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A Black transgender woman is suing the convenience store operator Circle K, saying she endured anti-trans and racial harassment while working at an outlet in Illinois.
The suit filed Wednesday in federal court by Judi Brown says coworkers at a Circle K in Bolingbrook, a suburb of Chicago, called her "a man in a dress," in addition to using other transphobic slurs and the n word, the Chicago Sun-Times reports.
Brown also alleges she was subjected to "offensive and sexually explicit questions" about her reproductive anatomy, romantic partners, and plans for transition by the store's manager, the suit states. The manager refused to update company documents to use Brown's chosen name and sometimes referred to her by male pronouns. When Brown reported to higher-ranking company officials that she was being mistreated, they took no action on the matter, according to the suit, but instead she was denied a promotion and micromanaged.
Brown was a cashier at the Bolingbrook Circle K from May 2016 until June 2017, when she was fired. Her manager had scheduled her for a shift the last Sunday in June, the day of Chicago's Pride parade, even while knowing Brown planned to perform in the parade, the suit says. "Brown followed procedure to call off the Sunday shift and was stunned to find that she had been fired the next day," says a press release from the American Civil Liberties Union of Illinois, which is representing Brown.
"I was in absolute shock after being fired," Brown said in the release. "I followed all the rules for taking off on that day so I could celebrate with my community -- and they picked that day to terminate me. I felt so humiliated."
"I was terminated because I am an African-American transgender woman and because I refused to stay quiet about the discrimination I was going through," she added. "The discrimination and harassment were traumatizing and needed to be called out. It was not fair."
The suit charges that Circle K violated the Illinois Human Rights Act's bans on discrimination based on gender identity, sex, and race. It further alleges violation of Title VII of the U.S. Civil Rights Act of 1964, which bans sex discrimination. Some courts have held that Title VII applies to discrimination based on sexual orientation and gender identity. The U.S. Supreme Court will hear cases this fall that turn on this interpretation, and its ruling could leave LGBTQ employees without that means of redress, the ACLU of Illinois notes. This would be particularly devastating for people who live in states without inclusive antidiscrimination laws, but Illinois is among the states that have such laws.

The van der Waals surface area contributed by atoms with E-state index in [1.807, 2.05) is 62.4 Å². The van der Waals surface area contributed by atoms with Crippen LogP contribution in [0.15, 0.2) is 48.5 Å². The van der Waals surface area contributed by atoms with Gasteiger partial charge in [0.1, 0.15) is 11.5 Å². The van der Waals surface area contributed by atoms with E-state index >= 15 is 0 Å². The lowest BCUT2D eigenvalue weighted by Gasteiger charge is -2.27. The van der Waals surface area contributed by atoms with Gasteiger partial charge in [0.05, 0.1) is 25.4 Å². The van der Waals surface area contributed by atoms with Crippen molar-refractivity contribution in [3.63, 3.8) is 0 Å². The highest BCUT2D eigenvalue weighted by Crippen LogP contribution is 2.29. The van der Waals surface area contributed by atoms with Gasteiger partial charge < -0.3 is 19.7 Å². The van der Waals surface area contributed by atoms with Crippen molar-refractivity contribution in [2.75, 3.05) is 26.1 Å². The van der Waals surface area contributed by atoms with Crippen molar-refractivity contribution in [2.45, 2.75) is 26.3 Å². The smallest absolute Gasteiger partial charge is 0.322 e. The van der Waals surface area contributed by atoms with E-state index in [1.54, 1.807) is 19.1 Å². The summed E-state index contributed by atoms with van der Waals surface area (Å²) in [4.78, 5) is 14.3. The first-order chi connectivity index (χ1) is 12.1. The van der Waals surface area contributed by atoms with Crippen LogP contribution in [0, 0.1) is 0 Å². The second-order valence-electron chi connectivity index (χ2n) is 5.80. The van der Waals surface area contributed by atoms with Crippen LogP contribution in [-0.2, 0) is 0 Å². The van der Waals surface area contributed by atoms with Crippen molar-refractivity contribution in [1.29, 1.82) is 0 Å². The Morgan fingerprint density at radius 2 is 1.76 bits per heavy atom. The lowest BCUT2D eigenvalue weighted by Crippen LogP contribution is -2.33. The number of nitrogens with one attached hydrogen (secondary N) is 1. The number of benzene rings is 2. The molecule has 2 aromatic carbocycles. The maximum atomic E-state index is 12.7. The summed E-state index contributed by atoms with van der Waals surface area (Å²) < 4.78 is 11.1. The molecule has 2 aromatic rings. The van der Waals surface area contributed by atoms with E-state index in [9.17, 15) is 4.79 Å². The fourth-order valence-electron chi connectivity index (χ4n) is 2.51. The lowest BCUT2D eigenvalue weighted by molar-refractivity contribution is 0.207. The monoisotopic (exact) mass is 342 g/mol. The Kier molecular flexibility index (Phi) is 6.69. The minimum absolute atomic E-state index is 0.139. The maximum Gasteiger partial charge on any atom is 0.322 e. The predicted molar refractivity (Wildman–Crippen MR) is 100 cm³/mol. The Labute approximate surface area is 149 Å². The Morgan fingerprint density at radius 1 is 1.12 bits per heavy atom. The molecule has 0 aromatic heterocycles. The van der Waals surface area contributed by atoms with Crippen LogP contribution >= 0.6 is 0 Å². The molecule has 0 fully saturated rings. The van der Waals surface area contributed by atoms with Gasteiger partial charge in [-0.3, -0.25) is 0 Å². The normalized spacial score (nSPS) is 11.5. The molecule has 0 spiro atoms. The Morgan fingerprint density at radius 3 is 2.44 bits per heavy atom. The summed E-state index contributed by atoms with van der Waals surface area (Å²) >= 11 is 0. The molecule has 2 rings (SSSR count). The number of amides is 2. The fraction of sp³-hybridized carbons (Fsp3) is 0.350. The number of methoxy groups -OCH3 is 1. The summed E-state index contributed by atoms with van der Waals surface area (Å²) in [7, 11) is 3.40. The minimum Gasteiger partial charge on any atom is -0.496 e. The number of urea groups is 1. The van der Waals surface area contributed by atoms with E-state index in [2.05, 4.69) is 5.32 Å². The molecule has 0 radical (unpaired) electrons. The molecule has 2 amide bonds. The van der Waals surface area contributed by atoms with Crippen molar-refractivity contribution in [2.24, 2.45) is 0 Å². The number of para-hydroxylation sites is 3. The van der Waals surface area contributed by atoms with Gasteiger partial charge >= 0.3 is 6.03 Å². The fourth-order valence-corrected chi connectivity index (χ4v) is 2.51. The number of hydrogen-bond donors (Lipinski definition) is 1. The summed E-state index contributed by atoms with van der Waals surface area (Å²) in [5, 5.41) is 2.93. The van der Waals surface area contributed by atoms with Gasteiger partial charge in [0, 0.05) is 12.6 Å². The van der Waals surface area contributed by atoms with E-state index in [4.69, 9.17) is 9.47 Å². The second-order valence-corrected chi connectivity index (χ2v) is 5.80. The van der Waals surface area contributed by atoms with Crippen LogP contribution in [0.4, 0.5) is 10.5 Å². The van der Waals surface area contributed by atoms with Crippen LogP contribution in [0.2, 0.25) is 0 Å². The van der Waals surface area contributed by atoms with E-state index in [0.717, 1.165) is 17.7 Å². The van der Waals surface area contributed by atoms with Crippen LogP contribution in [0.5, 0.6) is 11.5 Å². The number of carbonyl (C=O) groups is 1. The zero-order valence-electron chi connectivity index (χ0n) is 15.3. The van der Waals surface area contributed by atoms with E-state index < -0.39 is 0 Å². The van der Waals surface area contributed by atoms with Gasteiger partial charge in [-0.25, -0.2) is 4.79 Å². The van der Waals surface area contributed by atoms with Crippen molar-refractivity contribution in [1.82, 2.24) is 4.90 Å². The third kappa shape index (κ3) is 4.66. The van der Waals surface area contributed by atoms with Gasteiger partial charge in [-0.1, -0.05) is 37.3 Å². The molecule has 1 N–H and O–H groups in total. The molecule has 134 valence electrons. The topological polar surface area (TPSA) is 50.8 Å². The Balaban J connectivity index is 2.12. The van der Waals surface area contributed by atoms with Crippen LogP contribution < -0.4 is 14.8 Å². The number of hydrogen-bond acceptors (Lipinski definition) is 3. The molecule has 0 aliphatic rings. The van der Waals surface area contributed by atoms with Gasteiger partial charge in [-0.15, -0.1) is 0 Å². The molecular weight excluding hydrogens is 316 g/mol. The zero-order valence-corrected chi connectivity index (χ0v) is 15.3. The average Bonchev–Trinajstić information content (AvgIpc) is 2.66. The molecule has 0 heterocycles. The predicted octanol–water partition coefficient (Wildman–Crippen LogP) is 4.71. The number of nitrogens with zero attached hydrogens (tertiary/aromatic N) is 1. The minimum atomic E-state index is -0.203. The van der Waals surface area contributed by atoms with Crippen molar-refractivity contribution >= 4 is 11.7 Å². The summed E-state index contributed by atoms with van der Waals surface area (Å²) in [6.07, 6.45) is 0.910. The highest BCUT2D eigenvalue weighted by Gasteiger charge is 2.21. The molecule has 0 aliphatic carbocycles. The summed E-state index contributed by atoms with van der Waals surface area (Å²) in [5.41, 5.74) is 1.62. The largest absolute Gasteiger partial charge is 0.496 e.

"An employee cannot be fired simply because they are transgender, and they cannot be fired for speaking out about racist and transphobic harassment in the workplace," Carolyn Wald, LGBTQ Project staff attorney with the ACLU of Illinois, said in the release. "Circle K's actions were unacceptable and illegal. Employers should never advance the bigotry of some employees over the safety, wellbeing, and success of others. Employers must do better to support transgender employees, particularly transgender employees of color."
Brown's suit seeks compensation for lost wages and benefits, plus punitive damages and legal costs.
The Sun-Times sought comment from Circle K's corporate office, which has yet to respond. A representative at the Bolingbrook store declined comment.